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How to Blow Dry Hair

Air drying may be healthy and natural, but blow drying, when done carefully and with the right techniques, has the ability to not only keep your locks dry, but also to improve their structure and style, without excess damage. If you're sick of wet patches on the back of your shirt and frantically rubbing your wet "do" with a towel, then ditch your old routine and improve your blow drying techniques today.

 

  1. Wash your hair. Use your regular shampoo, but for better blow drying effects and |protection, try washing with a moisturizing shampoo (dry hair formula, as it's often called). This type of shampoo will provide extra moisture that will protect your hair from the effects of the blow dryer. It will also protect it from any other heat caused by straightening or curling, and generally add more moisture to your locks. You don't have to buy a super expensive brand - moisturising shampoos are available just about anywhere for all kinds of prices, so look around and secure the best deal for you.
  2. Towel off your hair slightly, just enough to stop the dripping. Don't rub your hair with the towel, as the friction can cause split ends and frizzy dryness. Instead, gently wrap the towel around your hair and squeeze, like blotting the water out of your hair. If you have hair that's too short a length for that technique, wrap the towel around your head and rub very very gently using strong, circular motions. Don't rub too fast or hard, and if you can feel pain or hair breaking, then use your common sense and stop. Your hair doesn't have to be very dry at all after toweling; it just shouldn't be excessively soaked and dripping everywhere.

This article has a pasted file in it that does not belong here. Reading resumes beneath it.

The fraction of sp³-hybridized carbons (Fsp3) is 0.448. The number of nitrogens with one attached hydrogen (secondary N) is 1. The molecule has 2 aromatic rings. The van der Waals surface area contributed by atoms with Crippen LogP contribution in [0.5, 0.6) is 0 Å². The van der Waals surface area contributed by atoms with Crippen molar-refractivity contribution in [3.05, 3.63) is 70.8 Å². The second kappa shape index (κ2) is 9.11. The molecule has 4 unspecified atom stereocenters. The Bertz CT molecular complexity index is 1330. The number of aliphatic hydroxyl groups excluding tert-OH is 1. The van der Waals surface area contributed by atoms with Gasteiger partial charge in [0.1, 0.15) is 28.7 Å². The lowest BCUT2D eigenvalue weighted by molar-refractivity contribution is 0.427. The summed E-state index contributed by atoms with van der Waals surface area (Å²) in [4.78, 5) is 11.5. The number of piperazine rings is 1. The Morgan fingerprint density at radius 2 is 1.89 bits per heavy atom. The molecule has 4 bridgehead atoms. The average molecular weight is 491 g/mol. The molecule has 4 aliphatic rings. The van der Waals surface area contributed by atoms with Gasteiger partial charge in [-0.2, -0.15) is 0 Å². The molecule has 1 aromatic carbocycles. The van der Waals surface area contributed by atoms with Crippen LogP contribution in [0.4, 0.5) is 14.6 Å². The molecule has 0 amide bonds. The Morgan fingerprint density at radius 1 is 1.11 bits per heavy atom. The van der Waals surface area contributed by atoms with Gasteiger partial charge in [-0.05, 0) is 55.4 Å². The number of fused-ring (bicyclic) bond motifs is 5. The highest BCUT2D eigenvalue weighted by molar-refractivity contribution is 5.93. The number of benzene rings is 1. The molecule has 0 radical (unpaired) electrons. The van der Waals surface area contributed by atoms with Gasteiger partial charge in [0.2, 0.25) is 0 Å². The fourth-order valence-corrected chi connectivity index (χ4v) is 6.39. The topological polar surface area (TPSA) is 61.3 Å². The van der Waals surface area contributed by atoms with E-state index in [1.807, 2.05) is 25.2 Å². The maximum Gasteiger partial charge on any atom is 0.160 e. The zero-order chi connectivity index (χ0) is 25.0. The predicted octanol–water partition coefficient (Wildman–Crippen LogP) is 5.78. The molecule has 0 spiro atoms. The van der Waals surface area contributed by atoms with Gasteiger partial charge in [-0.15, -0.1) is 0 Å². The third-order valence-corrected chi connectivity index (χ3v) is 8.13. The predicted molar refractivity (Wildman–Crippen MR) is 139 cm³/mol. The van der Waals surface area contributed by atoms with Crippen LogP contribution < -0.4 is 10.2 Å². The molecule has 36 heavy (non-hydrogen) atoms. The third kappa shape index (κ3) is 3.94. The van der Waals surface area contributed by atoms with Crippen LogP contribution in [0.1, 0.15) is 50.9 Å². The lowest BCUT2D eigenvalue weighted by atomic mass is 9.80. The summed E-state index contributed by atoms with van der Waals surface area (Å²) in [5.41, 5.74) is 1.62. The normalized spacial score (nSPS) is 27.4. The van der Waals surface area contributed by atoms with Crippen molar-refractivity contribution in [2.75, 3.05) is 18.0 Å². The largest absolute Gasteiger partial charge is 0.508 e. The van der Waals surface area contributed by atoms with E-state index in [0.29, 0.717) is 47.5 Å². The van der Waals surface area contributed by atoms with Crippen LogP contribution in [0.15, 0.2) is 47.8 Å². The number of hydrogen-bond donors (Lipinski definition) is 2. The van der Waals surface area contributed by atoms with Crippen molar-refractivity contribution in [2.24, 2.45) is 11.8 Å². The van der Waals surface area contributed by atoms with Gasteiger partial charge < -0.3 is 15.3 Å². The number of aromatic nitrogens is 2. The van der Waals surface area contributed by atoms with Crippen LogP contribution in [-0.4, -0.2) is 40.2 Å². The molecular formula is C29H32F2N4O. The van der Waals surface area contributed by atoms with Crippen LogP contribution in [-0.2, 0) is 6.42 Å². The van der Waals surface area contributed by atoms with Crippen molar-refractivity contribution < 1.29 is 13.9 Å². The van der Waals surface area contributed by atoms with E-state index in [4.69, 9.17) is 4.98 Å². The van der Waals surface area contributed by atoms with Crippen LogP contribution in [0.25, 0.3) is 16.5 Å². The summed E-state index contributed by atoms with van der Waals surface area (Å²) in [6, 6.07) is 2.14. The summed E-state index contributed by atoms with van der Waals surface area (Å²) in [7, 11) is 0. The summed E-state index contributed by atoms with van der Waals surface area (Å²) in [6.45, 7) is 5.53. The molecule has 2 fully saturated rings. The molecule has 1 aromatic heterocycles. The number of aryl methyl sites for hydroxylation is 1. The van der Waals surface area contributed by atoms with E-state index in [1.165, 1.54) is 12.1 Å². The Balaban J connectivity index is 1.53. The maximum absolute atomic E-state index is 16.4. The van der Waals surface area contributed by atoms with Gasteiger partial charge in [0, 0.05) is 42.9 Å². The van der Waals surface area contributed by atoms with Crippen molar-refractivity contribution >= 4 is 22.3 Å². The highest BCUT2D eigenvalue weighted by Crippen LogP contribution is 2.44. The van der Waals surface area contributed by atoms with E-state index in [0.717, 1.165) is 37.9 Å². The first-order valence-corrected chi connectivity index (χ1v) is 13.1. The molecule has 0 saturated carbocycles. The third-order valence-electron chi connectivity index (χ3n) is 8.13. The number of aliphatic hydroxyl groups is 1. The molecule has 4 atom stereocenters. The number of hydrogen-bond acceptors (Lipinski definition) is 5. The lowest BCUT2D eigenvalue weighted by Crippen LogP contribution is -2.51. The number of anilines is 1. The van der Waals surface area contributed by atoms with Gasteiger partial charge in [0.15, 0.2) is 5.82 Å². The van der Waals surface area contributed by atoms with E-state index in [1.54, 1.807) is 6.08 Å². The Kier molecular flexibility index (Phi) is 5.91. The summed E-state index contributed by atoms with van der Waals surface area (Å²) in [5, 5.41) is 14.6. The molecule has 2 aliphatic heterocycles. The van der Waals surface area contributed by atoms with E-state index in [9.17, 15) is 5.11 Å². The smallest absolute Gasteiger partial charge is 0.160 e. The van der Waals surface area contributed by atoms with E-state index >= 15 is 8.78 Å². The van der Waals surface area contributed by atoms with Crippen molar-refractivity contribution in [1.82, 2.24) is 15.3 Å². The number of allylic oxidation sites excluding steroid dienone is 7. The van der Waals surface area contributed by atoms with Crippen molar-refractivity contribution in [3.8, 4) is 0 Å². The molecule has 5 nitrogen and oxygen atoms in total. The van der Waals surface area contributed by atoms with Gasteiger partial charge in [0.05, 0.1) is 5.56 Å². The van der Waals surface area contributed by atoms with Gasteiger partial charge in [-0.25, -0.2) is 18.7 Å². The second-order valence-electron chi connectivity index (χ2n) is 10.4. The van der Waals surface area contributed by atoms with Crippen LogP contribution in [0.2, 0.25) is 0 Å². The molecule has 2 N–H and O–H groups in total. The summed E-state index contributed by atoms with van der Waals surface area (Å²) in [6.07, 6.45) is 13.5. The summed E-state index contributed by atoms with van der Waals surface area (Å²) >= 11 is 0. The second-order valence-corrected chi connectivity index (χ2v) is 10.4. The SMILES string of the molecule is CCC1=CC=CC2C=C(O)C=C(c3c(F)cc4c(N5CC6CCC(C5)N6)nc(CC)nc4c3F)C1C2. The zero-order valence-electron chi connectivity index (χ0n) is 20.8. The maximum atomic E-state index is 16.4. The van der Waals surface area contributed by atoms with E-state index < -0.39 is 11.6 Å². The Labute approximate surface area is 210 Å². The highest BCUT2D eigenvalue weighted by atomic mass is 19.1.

3. Separate your hair into sections. The bigger the section, the longer it will take to dry. It's best to go for four to six sections, but make sure that nothing is tangled. If you have thick or longer hair, try using clips to help. If your hair's a bit too short, you may want to just part it into two sections.
  4. Start blow drying at the top/roots, about six inches (15cm) away from your scalp. Maintain this distance throughout, so nothing burns. Never blow dry in an upwards motion, as this causes more damage. Plus, by drying the hair on your scalp, it prevents the moisture from soaking the rest of your hair.
  5. Work your way down the hair sections. Remember to move the blow dryer around, again, to avoid focusing too much heat on one area. If you simply focus the dryer on one spot for too long it will dry out and may even burn the hair, rather than drying it gently.
  6. Leave your hair a little bit damp. Don't dry the hair until your whole head of hair is completely dry; leave in some moisture, so that your hair won't dry out, and become frizzy or damaged. Leave it tolerably damp, not so it soaks your clothes, but so it will dry naturally in about 5 to 10 minutes.
  7. Finish with a blast of cold air. This will help to to lock in shine. Brush through your hair gently, or de-tangle it with your fingers. If needed, apply a moisturizing or anti-frizz serum and brush it through evenly. You can even use a tiny bit of olive oil for a more "natural" option. These will work to keep your locks shiny and smooth, and now, dry, all day long!